Improving low-protein diets to prevent behavioural problems in pigs
The project will provide new nutritional strategies for reducing damaging behaviour under practical conditions in the setting of low protein supply, which we consider a risk factor for the occurrence of these problems. Low protein nutritional strategies are of essence to reduce environmental nitrogen loss, and thus increase resource efficiency. Increased knowledge on the role of dietary protein content and amino acid composition on the prevention of damaging behaviours like tail and ear biting in pigs is of both scientific and societal relevance. The risk on tail biting will increase in view of the implementation of the ban of routine tail docking (Commission recommendation EU 2016/120/EC).
The animal feed sector, its suppliers, and farmers will implement the results of the project, optimizing amino acid supplementation strategies either in-feed or on-farm and presenting new feeding concepts, considering not only the animal’s productive performance, restrictions of environmental N and P emissions but also taking animal welfare into account by a strong contribution to the prevention and reduction of damaging behaviours.
Implementing new dietary strategies considering animal health and welfare is of high benefit for the primary pig production sector and its stakeholders and for the public image and attitude of society towards animal production in general, and pig production more specifically.
The project liaises to the mission of the Ministry of Agriculture, Water and Food with regard to the production of valued, healthy and safe food in which high standards for maintaining animal welfare and integrity are implemented (Mission Part D Subtheme 4: Animal health, welfare and integrity at a high level) and animal housing, management and feeding are matched with the intrinsic values and requirements of the animal. Moreover, the project is also at the interphase with increasing environmental sustainability of pig production as the focus in the project will be the evaluation of low protein, amino acid supplemented diets with reduced environmental impact in terms of N- and ammonia emission supporting the route towards climate neutral production animal production systems (Mission Part B. Climate neutral agriculture and feed production).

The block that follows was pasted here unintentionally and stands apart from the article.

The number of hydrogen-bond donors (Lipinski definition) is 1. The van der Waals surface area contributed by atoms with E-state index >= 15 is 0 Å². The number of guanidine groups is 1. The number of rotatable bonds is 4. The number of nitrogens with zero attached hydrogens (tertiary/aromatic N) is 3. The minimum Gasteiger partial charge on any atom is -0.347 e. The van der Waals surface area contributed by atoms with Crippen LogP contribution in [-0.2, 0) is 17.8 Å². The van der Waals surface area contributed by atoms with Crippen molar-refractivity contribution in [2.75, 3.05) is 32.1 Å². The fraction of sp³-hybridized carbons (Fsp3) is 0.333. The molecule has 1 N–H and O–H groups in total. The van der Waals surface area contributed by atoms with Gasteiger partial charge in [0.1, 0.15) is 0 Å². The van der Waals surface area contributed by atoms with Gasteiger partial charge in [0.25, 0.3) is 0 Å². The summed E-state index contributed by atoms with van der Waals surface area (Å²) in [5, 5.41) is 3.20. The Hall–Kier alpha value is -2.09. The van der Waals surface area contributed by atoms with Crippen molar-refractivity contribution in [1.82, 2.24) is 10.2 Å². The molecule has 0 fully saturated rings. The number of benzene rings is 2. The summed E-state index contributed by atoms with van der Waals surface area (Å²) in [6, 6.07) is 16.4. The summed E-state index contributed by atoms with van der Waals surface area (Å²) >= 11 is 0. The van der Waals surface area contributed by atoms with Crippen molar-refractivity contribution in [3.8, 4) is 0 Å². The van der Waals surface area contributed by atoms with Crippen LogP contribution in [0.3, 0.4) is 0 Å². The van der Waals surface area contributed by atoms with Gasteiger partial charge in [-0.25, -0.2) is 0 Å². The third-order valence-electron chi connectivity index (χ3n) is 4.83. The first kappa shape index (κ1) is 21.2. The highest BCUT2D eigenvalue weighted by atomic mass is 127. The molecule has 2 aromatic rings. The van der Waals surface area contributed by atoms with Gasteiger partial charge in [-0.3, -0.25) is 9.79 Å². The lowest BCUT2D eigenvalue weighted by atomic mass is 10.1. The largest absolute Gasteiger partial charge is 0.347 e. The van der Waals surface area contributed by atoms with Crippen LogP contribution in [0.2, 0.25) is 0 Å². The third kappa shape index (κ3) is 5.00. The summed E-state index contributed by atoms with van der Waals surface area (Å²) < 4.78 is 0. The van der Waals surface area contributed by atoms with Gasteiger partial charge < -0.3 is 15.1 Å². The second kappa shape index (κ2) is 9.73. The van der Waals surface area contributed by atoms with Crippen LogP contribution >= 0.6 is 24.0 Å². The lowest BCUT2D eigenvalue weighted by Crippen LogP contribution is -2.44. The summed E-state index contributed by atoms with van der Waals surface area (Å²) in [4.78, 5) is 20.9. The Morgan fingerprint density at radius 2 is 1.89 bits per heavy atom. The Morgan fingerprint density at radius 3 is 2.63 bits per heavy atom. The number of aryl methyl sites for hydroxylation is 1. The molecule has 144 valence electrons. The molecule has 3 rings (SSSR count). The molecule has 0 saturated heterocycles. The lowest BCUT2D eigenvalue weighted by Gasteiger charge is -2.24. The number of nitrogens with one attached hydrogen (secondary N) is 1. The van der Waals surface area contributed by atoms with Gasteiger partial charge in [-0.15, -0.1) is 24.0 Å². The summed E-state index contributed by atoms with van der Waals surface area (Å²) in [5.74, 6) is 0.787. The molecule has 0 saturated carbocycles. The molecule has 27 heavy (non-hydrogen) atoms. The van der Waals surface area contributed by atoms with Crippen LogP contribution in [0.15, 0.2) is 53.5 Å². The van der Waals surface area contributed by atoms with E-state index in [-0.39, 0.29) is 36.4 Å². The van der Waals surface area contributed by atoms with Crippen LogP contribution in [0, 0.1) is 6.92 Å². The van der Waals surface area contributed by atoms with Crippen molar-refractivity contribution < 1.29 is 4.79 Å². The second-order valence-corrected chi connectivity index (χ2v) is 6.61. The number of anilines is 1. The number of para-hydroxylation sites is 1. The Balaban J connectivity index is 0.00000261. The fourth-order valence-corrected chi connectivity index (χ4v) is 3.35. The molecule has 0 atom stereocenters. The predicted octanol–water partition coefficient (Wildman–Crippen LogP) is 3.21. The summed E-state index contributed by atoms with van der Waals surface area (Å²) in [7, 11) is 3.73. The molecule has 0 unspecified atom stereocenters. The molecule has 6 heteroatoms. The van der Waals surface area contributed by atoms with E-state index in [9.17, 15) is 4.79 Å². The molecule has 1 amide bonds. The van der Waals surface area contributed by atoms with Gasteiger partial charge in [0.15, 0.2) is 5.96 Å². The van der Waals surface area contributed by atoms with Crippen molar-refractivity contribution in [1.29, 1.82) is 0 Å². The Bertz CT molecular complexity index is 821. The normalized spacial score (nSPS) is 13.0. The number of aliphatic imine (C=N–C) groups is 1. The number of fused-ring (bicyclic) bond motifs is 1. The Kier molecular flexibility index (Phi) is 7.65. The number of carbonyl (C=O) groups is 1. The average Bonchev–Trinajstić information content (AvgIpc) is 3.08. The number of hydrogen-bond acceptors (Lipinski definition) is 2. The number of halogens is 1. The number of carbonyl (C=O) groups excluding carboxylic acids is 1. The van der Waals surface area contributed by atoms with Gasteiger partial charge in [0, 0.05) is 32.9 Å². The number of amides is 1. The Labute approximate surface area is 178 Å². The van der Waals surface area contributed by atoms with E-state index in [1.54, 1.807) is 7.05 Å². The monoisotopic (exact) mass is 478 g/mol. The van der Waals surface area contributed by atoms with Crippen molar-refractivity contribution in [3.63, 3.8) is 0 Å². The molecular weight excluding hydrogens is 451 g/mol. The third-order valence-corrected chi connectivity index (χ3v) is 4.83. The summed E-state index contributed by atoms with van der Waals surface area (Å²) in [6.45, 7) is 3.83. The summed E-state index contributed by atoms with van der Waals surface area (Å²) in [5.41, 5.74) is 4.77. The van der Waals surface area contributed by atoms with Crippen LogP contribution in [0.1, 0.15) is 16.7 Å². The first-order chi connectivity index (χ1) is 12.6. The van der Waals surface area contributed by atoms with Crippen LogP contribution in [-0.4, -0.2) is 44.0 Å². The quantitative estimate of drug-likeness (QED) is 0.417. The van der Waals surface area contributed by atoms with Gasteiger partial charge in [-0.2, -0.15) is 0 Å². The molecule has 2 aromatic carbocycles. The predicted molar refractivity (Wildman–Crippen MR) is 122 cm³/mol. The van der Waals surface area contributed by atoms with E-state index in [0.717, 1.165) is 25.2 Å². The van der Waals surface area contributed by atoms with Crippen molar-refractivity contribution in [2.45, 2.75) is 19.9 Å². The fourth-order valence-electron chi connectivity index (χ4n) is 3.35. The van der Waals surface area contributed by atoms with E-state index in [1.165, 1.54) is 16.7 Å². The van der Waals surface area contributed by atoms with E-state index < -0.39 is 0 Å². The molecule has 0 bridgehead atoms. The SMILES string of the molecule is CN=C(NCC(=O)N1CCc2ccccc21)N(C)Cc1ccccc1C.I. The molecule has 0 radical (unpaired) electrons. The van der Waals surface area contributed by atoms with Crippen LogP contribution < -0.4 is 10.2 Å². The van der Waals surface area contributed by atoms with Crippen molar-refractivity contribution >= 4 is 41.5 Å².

Animal health and welfare are key values in future sustainable pig production. Improved housing, feeding and management practices will help to support animal health and welfare. Some measures supporting sustainability of animal production, however, might induce trade-offs towards animal welfare. Use of low protein diets without considering appropriate amino acid profiles in the diet could induce damaging behaviour with negative effects on animal health and welfare. The present project will develop feeding strategies using environmental sustainable diets while simultaneously preventing damaging behaviour and supporting animal welfare and health.
In a series of four studies, three of which conducted under standardized, but practical conditions, will be performed. To place reductions in damaging behaviours in a perspective, positive control treatments with an adapted pen environment using enrichment materials, proven to be capable to reduce damaging behaviours will be included whenever appropriate. Tails will remain undocked. A PhD student is involved in the project. In a first study the effects of lowering the dietary protein content, which was shown to increase damaging behaviour in an earlier study carried out by WUR is compared with a low-protein diet with dietary amino acid : energy ratios optimized for achieving maximal growth performance, as well as with a high protein diet. It is hypothesized that the amino acid composition required for reducing damaging behaviour differs from that required for maximizing growth performance. In follow-up research, the effects of various combinations of amino acid supplementations on damaging behaviour will be tested in a practical setting using low protein diets and the effectiveness of offering amino acid supplements by choice-feeding will be tested.